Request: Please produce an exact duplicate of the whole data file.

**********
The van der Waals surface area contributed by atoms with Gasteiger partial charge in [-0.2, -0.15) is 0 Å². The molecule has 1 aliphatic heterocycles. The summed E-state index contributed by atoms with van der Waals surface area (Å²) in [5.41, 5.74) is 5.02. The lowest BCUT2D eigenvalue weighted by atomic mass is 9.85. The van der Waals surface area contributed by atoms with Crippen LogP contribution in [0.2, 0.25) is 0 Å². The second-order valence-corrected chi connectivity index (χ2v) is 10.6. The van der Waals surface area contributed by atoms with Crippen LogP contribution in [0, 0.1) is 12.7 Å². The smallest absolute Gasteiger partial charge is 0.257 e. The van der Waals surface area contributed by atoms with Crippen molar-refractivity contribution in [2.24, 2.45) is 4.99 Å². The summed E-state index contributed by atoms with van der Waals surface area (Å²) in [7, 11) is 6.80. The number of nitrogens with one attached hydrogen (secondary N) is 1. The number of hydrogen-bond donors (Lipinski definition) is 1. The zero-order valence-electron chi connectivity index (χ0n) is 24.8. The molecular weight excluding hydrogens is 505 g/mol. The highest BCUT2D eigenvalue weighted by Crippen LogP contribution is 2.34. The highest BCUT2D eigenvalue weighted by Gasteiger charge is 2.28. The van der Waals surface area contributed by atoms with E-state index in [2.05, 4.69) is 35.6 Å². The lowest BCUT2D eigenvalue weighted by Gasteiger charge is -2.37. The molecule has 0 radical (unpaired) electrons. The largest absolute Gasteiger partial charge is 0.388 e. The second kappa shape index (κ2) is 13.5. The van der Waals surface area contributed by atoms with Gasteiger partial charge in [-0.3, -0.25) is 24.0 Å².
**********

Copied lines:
The van der Waals surface area contributed by atoms with Gasteiger partial charge in [-0.2, -0.15) is 0 Å². The molecule has 1 aliphatic heterocycles. The summed E-state index contributed by atoms with van der Waals surface area (Å²) in [5.41, 5.74) is 5.02. The lowest BCUT2D eigenvalue weighted by atomic mass is 9.85. The van der Waals surface area contributed by atoms with Crippen LogP contribution in [0.2, 0.25) is 0 Å². The second-order valence-corrected chi connectivity index (χ2v) is 10.6. The van der Waals surface area contributed by atoms with Crippen LogP contribution in [0, 0.1) is 12.7 Å². The smallest absolute Gasteiger partial charge is 0.257 e. The van der Waals surface area contributed by atoms with Crippen molar-refractivity contribution in [2.24, 2.45) is 4.99 Å². The summed E-state index contributed by atoms with van der Waals surface area (Å²) in [7, 11) is 6.80. The number of nitrogens with one attached hydrogen (secondary N) is 1. The number of hydrogen-bond donors (Lipinski definition) is 1. The zero-order valence-electron chi connectivity index (χ0n) is 24.8. The molecular weight excluding hydrogens is 505 g/mol. The highest BCUT2D eigenvalue weighted by Crippen LogP contribution is 2.34. The highest BCUT2D eigenvalue weighted by Gasteiger charge is 2.28. The van der Waals surface area contributed by atoms with E-state index in [2.05, 4.69) is 35.6 Å². The lowest BCUT2D eigenvalue weighted by Gasteiger charge is -2.37. The molecule has 0 radical (unpaired) electrons. The largest absolute Gasteiger partial charge is 0.388 e. The second kappa shape index (κ2) is 13.5. The van der Waals surface area contributed by atoms with Gasteiger partial charge in [-0.3, -0.25) is 24.0 Å².